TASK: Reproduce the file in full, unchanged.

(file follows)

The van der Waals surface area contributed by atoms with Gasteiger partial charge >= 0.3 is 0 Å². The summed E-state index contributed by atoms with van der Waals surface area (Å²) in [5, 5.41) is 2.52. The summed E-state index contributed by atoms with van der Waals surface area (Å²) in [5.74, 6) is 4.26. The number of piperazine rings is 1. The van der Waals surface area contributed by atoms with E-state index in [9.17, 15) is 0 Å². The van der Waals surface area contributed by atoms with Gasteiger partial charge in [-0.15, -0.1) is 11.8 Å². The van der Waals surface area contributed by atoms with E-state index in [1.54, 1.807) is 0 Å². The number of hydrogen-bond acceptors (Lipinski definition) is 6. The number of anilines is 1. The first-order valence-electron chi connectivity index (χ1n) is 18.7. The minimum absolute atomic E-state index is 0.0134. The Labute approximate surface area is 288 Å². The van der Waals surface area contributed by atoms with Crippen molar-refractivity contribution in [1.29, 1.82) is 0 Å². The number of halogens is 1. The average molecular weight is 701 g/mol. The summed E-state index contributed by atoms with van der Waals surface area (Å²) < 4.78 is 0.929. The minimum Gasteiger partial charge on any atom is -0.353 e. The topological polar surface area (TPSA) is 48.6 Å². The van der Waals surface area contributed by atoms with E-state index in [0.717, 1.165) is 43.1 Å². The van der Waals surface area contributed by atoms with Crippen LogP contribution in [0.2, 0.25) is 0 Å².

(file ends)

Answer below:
The van der Waals surface area contributed by atoms with Gasteiger partial charge >= 0.3 is 0 Å². The summed E-state index contributed by atoms with van der Waals surface area (Å²) in [5, 5.41) is 2.52. The summed E-state index contributed by atoms with van der Waals surface area (Å²) in [5.74, 6) is 4.26. The number of piperazine rings is 1. The van der Waals surface area contributed by atoms with E-state index in [9.17, 15) is 0 Å². The van der Waals surface area contributed by atoms with Gasteiger partial charge in [-0.15, -0.1) is 11.8 Å². The van der Waals surface area contributed by atoms with E-state index in [1.54, 1.807) is 0 Å². The number of hydrogen-bond acceptors (Lipinski definition) is 6. The number of anilines is 1. The first-order valence-electron chi connectivity index (χ1n) is 18.7. The minimum absolute atomic E-state index is 0.0134. The Labute approximate surface area is 288 Å². The van der Waals surface area contributed by atoms with Crippen molar-refractivity contribution in [1.29, 1.82) is 0 Å². The number of halogens is 1. The average molecular weight is 701 g/mol. The summed E-state index contributed by atoms with van der Waals surface area (Å²) < 4.78 is 0.929. The minimum Gasteiger partial charge on any atom is -0.353 e. The topological polar surface area (TPSA) is 48.6 Å². The van der Waals surface area contributed by atoms with E-state index in [0.717, 1.165) is 43.1 Å². The van der Waals surface area contributed by atoms with Crippen LogP contribution in [0.2, 0.25) is 0 Å².